Marc Garner, VP Secure Power UK and Ireland, Schneider Electric
Digital transformation has been a key focus for businesses for many years, but post-pandemic many organisations’ efforts have accelerated. IDC forecasts that direct digital transformation (DX) investment growth between 2022-2024 will hit $6.3 trillion – equating to 55% of all ICT investment by the end of 2024.
Data centres are the very heart of the digital economy and their infrastructure, especially in micro data centres and edge computing environments, form the basis of many digital transformation efforts. Architectures and requirements, however, will differ from one business to another, and the mission-critical systems that underpin these projects can mean the very difference between success and failure. As such, it pays to pay close attention to the choice of components.
Today choices around racks, enclosures and other physical infrastructure need to be made according to the critical environment in which they’re being hosted. This can range from a server rooms and network closets in offices, to edge data centres and colocation facilities. Each environment will differ in the way it’s been designed to accommodate IT equipment and critical applications, with resilience often the main priority.
The majority of server, storage and network equipment is designed for mounting in 19in racks, based upon the standard established by the Electronic Industry Alliance (EIA). However, one of the most popular IT racks sizes is 600mm (24in) wide, 1070mm (42in) deep, and 42U tall, where 1U or rack unit, measures 1.75in (44.45mm).
Today, most data centres support standardised rack configurations to host a variety of IT equipment (ITE) densities and form factors that may require additional accessories. Increasingly, 48U, 52U and even 58U racks are being installed to increase the volume of IT equipment in the same rack footprint.
Outside of enterprise facilities, which have adequate cooling and environmental control, small server rooms and branch offices can often play host to mission-critical IT. In the era of IT infrastructure everywhere, these environments can typically be unsecured, unmonitored, and space constrained – conditions which can lead to system downtime or ‘close calls’ that require immediate attention.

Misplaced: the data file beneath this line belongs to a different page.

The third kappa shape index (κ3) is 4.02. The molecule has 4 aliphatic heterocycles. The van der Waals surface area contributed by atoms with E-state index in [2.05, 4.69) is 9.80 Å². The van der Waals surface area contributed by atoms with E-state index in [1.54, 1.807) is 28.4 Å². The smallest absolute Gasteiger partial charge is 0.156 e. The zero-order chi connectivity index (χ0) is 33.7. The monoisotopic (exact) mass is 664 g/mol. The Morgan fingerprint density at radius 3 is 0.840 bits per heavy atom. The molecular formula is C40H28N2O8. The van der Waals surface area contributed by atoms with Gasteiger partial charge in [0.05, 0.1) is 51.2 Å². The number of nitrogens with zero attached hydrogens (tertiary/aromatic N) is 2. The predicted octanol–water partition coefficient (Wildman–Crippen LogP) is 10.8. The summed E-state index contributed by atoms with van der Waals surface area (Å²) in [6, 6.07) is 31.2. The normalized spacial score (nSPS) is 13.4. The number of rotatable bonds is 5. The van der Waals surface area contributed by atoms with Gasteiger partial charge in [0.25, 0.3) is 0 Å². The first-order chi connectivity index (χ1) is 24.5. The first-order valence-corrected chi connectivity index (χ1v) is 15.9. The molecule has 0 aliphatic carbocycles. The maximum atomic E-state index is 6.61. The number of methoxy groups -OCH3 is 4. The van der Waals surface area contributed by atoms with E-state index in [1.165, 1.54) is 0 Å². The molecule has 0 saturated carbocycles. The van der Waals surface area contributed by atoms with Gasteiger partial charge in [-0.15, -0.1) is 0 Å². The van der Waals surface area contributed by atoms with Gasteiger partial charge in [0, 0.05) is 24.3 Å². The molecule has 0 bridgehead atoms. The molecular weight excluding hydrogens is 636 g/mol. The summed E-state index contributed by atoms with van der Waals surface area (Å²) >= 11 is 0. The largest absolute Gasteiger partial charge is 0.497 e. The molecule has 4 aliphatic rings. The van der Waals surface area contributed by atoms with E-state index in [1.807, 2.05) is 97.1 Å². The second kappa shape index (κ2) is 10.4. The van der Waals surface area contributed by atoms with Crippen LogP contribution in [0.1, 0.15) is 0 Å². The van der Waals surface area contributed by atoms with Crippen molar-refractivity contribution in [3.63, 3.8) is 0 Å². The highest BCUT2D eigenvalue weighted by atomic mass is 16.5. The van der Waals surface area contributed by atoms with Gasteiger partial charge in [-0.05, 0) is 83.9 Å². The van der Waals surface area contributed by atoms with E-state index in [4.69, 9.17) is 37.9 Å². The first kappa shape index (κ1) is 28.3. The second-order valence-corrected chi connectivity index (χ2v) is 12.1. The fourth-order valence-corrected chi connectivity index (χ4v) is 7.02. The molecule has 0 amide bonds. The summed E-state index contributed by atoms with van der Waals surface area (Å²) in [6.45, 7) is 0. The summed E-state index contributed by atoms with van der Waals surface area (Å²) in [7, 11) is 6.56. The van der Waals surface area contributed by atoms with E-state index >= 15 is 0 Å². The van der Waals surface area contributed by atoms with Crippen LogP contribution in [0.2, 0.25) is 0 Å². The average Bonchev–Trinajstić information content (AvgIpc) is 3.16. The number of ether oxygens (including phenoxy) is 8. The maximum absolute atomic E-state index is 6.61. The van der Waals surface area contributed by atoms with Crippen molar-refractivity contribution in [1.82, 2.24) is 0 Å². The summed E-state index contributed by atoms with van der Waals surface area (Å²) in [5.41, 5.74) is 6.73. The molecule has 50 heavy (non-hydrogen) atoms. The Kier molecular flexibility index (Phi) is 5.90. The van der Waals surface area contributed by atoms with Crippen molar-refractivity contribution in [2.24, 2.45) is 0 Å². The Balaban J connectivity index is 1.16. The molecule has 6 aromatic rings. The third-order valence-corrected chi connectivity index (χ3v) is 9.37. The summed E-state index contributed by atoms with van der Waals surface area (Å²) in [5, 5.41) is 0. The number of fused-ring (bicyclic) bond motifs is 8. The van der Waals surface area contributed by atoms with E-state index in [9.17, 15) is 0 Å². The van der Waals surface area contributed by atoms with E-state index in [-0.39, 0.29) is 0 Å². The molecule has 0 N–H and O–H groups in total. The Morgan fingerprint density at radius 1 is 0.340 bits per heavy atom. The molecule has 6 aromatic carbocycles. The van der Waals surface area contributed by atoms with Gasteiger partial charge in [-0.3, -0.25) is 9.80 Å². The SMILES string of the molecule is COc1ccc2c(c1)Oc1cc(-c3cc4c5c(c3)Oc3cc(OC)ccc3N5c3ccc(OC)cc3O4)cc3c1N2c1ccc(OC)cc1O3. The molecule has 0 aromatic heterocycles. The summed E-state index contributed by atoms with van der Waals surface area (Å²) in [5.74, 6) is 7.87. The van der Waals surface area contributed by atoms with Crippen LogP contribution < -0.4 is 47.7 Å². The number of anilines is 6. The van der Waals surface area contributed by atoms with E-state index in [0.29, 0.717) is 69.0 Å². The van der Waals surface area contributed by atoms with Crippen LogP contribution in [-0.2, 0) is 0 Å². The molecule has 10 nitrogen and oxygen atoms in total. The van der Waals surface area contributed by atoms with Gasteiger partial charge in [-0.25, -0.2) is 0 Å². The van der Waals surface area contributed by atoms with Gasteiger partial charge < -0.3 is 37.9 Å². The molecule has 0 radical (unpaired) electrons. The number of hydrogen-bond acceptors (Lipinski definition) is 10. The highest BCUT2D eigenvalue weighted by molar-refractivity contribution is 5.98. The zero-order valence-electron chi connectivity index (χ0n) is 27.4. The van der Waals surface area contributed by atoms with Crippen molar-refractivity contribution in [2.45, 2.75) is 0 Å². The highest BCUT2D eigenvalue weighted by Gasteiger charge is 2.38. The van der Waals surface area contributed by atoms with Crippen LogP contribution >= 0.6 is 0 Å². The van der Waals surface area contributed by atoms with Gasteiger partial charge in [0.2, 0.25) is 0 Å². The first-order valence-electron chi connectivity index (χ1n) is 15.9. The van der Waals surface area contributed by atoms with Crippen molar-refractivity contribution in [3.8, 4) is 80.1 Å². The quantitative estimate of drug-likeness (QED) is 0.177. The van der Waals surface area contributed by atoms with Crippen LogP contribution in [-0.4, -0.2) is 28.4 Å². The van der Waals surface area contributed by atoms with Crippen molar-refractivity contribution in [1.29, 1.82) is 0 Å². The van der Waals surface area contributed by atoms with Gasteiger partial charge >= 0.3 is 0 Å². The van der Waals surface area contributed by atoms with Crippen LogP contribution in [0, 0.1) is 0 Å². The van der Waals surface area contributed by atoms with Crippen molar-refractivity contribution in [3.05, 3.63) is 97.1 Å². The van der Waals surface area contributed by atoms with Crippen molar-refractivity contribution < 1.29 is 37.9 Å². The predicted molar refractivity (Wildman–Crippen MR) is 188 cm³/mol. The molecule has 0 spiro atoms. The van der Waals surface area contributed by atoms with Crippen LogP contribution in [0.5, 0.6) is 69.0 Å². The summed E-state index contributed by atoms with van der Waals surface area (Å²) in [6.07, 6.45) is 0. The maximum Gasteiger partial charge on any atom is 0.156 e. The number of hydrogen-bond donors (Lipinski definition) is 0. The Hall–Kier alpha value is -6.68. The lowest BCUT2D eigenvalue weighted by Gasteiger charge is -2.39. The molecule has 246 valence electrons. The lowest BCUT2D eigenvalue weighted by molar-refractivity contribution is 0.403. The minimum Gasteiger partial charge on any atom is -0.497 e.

The networks edge
As the demand for infrastructure at the edge increases, preconfigured micro data centres are often selected to standardise designs, reduce complexity, and increase speed of deployment. Gartner, for example, estimates that by 2025, 75% of enterprise data is expected to be created and processed at the edge, and recent research from IDC found that 50% of respondents are investing in edge computing, to ‘improve cyber security’, and that systems resiliency and reliability also remained key factors in decision making.
There are also several factors driving the proliferation of data and its consumption at the edge. First among them is the demand for low-latency applications, including digital streaming from film, TV and music platforms. Secondly, the rise in IoT connected devices, artificial intelligence (AI), and machine learning are driving digital transformation in almost every industry. Nevertheless, having a standardised system built on pre-integrated hardware is essential to increase reliability at the edge.
Data centre modernisation is also a hot topic, given the focus on improving energy efficiency and sustainability within the sector. In both on premises and legacy data centres, row-based architectures utilising hot or cold aisle cooling configurations can offer a host of benefits including faster deployment, greater resilience and increased energy efficiency.
A simple approach to rack selection
A rack is often the very foundation of digital transformation, but choosing the right system is essential. To simplify the selection process, Schneider Electric recommended a four-stage approach:
Identify the attributes of all IT and non-IT equipment to be mounted, and establish some basic parameters, such as dimensions and load capacity. The attributes of non-IT equipment such as rack power distribution units (PDUs), automatic transfer switches (ATS), rack-mounted uninterruptible power supply (UPS) and so on, should also be considered. Remember, network racks are generally wider than server racks due to their cabling requirements.
Select IT rack dimensions and load capacity based on the attributes of equipment, and here there are three key factors to consider:
- Firstly, the growth plan of the equipment – if future requirements are unknown, it may be worth specifying over-sized racks to enable higher rack density requirements.
- Secondly, higher rack densities generally equate to greater rack weight. Therefore, ensure that racks (and the facility floor) are capable of supporting weights at the highest rack densities.
- Thirdly, specify vendor-neutral racks, which often means the widest range of equipment can be accommodated from the largest number of manufacturers. This also means end-users can also plan for changes over the lifecycle.
Select your rack preferences, which might include colour, door style (curved or angled), the type of door lock or physical security and seismic bracing. Regardless of preferences chosen, design criteria and system uptime should remain the key priority. For example, any change to the front or rear rack door should not restrict airflow to the critical IT equipment.
Finally, select your IT rack accessories to improve operational efficiency. Accessories can be utilised in one of several ways. For example, to improve cooling performance through airflow containment, to reduce the risk of downtime through power capacity and cable management, or to reduce physical threats and human error through remote monitoring and Data Centre Infrastructure Management (DCIM) software.